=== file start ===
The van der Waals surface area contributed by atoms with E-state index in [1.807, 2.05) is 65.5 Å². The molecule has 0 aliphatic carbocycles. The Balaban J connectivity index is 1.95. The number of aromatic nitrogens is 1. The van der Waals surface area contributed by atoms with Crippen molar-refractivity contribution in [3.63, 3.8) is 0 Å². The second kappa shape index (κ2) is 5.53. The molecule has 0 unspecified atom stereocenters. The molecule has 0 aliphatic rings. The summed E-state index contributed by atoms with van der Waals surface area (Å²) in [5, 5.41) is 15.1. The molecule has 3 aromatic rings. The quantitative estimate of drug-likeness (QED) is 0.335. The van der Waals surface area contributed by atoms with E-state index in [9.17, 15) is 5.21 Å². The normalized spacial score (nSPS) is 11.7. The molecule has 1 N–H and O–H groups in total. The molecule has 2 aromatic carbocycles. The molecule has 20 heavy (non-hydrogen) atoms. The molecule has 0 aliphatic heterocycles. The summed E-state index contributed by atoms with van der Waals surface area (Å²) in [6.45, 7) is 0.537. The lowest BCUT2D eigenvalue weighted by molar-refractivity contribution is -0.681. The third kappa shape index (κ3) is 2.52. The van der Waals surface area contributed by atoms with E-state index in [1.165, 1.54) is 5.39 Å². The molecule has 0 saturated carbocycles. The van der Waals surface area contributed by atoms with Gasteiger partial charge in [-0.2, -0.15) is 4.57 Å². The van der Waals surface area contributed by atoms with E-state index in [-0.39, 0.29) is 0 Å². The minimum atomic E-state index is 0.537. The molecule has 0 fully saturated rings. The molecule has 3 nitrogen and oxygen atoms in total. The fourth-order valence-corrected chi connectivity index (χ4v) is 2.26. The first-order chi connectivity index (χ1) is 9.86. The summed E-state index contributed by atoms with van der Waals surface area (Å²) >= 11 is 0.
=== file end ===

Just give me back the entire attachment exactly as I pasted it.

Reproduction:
The van der Waals surface area contributed by atoms with E-state index in [1.807, 2.05) is 65.5 Å². The molecule has 0 aliphatic carbocycles. The Balaban J connectivity index is 1.95. The number of aromatic nitrogens is 1. The van der Waals surface area contributed by atoms with Crippen molar-refractivity contribution in [3.63, 3.8) is 0 Å². The second kappa shape index (κ2) is 5.53. The molecule has 0 unspecified atom stereocenters. The molecule has 0 aliphatic rings. The summed E-state index contributed by atoms with van der Waals surface area (Å²) in [5, 5.41) is 15.1. The molecule has 3 aromatic rings. The quantitative estimate of drug-likeness (QED) is 0.335. The van der Waals surface area contributed by atoms with E-state index in [9.17, 15) is 5.21 Å². The normalized spacial score (nSPS) is 11.7. The molecule has 1 N–H and O–H groups in total. The molecule has 2 aromatic carbocycles. The molecule has 20 heavy (non-hydrogen) atoms. The molecule has 0 aliphatic heterocycles. The summed E-state index contributed by atoms with van der Waals surface area (Å²) in [6.45, 7) is 0.537. The lowest BCUT2D eigenvalue weighted by molar-refractivity contribution is -0.681. The third kappa shape index (κ3) is 2.52. The van der Waals surface area contributed by atoms with E-state index in [1.165, 1.54) is 5.39 Å². The molecule has 0 saturated carbocycles. The van der Waals surface area contributed by atoms with Gasteiger partial charge in [-0.2, -0.15) is 4.57 Å². The van der Waals surface area contributed by atoms with E-state index in [-0.39, 0.29) is 0 Å². The minimum atomic E-state index is 0.537. The molecule has 0 fully saturated rings. The molecule has 3 nitrogen and oxygen atoms in total. The fourth-order valence-corrected chi connectivity index (χ4v) is 2.26. The first-order chi connectivity index (χ1) is 9.86. The summed E-state index contributed by atoms with van der Waals surface area (Å²) >= 11 is 0.